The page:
How I perform totally endoscopic robotic mitral valve repair
Masters of Cardiothoracic Surgery

How I perform totally endoscopic robotic mitral valve repair

Colin C. Yost1, Jake L. Rosen1, Meagan Wu1, Caroline M. Komlo2, Jordan E. Goldhammer3, T. Sloane Guy4

1Sidney Kimmel Medical College, Thomas Jefferson University, Philadelphia, PA, USA; 2Section of Cardiothoracic Surgery, Department of Surgery, Yale School of Medicine, New Haven, CT, USA; 3Department of Anesthesiology, Thomas Jefferson University Hospital, Philadelphia, PA, USA; 4Division of Cardiac Surgery, Department of Surgery, Thomas Jefferson University, Philadelphia, PA, USA

Correspondence to: T. Sloane Guy, MD, MBA. Professor of Surgery, Director, Minimally Invasive & Robotic Cardiac Surgery, 1025 Walnut Street, Suite 607, Philadelphia, PA 19107, USA. Email:

Submitted May 11, 2022. Accepted for publication Aug 09, 2022.

doi: 10.21037/acs-2022-rmvs-16

Video How I perform totally endoscopic robotic mitral valve repair.

Clinical vignette

A sixty-two-year-old male presented with significant symptoms related to severe mitral regurgitation with posterior leaflet flail and prolapse on transesophageal echocardiogram (TEE). Preoperative computed tomography (CT) angiography showed normal caliber thoracoabdominal aorta and patent access vessels. The patient underwent totally endoscopic robotic mitral valve repair (rMVr) with left atrial CryoMAZE procedure.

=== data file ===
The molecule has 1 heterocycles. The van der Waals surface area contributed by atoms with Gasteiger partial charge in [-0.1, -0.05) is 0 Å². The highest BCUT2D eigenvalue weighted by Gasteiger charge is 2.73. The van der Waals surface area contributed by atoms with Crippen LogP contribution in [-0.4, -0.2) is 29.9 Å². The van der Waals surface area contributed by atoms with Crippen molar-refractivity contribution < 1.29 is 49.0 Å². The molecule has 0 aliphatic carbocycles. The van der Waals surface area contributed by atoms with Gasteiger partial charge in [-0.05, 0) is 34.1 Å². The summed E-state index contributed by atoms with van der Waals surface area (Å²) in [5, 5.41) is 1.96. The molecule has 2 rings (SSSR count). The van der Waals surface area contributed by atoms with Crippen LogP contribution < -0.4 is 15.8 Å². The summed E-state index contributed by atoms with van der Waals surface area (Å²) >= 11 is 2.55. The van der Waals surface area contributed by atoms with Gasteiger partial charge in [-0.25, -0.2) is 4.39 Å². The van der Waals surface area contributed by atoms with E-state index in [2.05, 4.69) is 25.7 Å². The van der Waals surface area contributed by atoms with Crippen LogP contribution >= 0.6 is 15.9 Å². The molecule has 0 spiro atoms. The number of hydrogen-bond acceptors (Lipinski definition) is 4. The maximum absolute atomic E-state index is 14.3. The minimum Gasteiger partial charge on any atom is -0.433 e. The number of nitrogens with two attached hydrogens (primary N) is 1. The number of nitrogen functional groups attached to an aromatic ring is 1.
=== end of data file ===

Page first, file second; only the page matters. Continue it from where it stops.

Surgical techniques


The patient was intubated with a dual-lumen endotracheal tube and placed in the supine position with the right chest bumped up fifteen degrees. His neck, chest, abdomen and pelvis were prepped and draped in typical sterile fashion with both groins exposed.


Five 8-mm robotic ports were placed in the right lateral chest wall including a camera port in the 4/5 intercostal space just anterior to the anterior axillary line; robotic left arm, right arm and atrial retractor ports; and an air seal working port (through which standard, long-shafted instruments were employed by the bedside assistant). Three 14-gauge angiocatheters were placed through the right lateral chest wall to facilitate pericardial retraction suture exteriorization, and a 12 French (Fr) peel-away sheath was used to place a cardiac sump drain into the right pleural space via the Seldinger technique.